Meet Kena DeRose, South’s very own drag queen

Katherine Lundquist, Graphics Editor

Strutting down the dim halls of South, emitting confidence, positivity, and sass is junior Haakon Anderson, the youngest working drag queen in Minnesota.

It started for Anderson a year ago during a drag show at Lush. “I absolutely fell in love with it,” said Anderson. “I knew this is what I wanted to do as a career.” Anderson was then was introduced to his future drag mother Victoria DeVille.

Historically drag mothers are drag queens who find younger gay men who are running away from home because of religious or family matters. They would give these young men a home, in exchange for learning drag to keep the community going.

“My drag mom… taught me everything I know about makeup. She taught me how to contour. Normally you can see what drag family you are connected with because of how you… contour,” said Anderson. “She is at all my shows. She gives me a lot of support and answers questions and is there when I need her.”

In drag Anderson becomes a new person, Kena DeRose. “Kena was a nickname that [a friend] called me. My drag mom’s last name is DeVille… I wanted to keep that legacy going. I wanted a ‘De’ something and I just added on DeRose, because that sounded really fun to me.”

Because of his age, he performs in all ages shows. “[It’s great] to be a positive influence in a five year old’s life, show them at a really young age that… you should embrace who you are and show it to the rest of the world,” said Anderson. “For a five year old to see that and to be at a show and to experience drag… it raises a lot of awareness and gets them acquainted with the [LGBT] community.”

Anderson believes bringing a little bit of Kena DeRose into his school life opens people up to a new world. “[Sadies school dance] was the first time I have ever been to a school event in full drag. It was a nice way to step outside of my comfort zone and introduce the school to Kena,” said Anderson.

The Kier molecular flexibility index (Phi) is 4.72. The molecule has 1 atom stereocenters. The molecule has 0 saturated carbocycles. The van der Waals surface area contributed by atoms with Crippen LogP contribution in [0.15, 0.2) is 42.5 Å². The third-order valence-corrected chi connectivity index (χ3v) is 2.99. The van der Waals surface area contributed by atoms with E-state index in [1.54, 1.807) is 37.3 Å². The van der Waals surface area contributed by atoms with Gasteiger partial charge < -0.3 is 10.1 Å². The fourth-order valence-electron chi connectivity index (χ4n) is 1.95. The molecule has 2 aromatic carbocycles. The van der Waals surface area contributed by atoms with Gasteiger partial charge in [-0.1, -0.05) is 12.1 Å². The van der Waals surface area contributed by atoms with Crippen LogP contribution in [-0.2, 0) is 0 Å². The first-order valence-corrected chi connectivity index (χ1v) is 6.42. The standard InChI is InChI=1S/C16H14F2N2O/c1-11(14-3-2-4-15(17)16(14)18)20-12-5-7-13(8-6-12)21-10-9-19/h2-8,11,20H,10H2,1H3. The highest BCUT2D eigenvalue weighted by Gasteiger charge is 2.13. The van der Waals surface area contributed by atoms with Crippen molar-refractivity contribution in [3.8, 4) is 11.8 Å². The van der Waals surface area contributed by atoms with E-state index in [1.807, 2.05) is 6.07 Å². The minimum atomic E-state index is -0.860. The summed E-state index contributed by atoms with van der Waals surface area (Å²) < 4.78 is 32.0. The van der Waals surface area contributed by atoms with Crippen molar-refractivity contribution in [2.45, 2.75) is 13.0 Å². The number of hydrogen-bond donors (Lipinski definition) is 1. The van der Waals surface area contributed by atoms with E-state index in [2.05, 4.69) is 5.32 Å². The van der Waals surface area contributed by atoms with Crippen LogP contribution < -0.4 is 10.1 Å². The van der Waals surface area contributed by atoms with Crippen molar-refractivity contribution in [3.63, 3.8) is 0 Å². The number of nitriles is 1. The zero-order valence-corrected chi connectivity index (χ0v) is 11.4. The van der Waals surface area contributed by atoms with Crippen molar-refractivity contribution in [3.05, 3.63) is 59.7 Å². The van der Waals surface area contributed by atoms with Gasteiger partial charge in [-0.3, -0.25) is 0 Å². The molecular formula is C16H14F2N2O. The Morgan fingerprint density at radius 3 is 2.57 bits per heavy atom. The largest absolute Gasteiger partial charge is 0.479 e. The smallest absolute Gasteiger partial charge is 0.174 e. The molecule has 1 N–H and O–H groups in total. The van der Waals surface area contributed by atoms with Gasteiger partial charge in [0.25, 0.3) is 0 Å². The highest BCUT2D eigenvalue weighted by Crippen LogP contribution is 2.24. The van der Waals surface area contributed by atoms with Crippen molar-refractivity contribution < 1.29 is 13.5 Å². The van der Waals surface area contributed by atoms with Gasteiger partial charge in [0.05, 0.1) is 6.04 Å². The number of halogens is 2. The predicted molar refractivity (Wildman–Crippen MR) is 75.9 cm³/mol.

Somedays Anderson comes to school as Kena. “More people interact with me which is great… but also it feels like they are attracted to the person I am putting on and not the person who I really am,” said Anderson.

Last year Anderson experienced his first negative reaction at South. “I don’t even know if it was directed at me but I was walking in from lunch and I had my heels on and I looked over my shoulder and there was this giant glob of spit which wasn’t there before,” said Anderson.

Other than the negative experience, everyone’s reaction towards Kena has been supportive, which surprised Anderson. “Some days I’m so out there… it doesn’t match [to] what society normally breaks the genders down into. For a guy to walk into school wearing five inch chandelier earrings and a pair of heels, that doesn’t happen everyday.”

“I love [drag] because I can step outside of my life which can be a little bit hectic sometimes. I love being able to step outside of that and become a new person,” said Anderson. “Getting into that persona gives you a new level of confidence. I would not be able to get up on stage just by myself… if I wasn’t in drag.”

DeRose almost always performs at Lush, which is a very interactive venue. “You can get off stage more easily, and the drag queens really interact with the audience,” said Anderson. Over the summer, DeRose performed and walked in the parade at Pride. “I performed at Pride in front of 5,000 people.”

“The first five seconds before [performing] you are kinda terrified. Getting out on stage it takes a second for you to get into it but once the music starts and you get within the audience and you can see them all it just gets going and it feels great,” said Anderson. “It is very empowering and it’s a big confidence booster.

“Seeing Haakon perform is an electrifying experience. I am so proud of him whenever I see him perform,” said junior Maddie Grove, a friend of Anderson.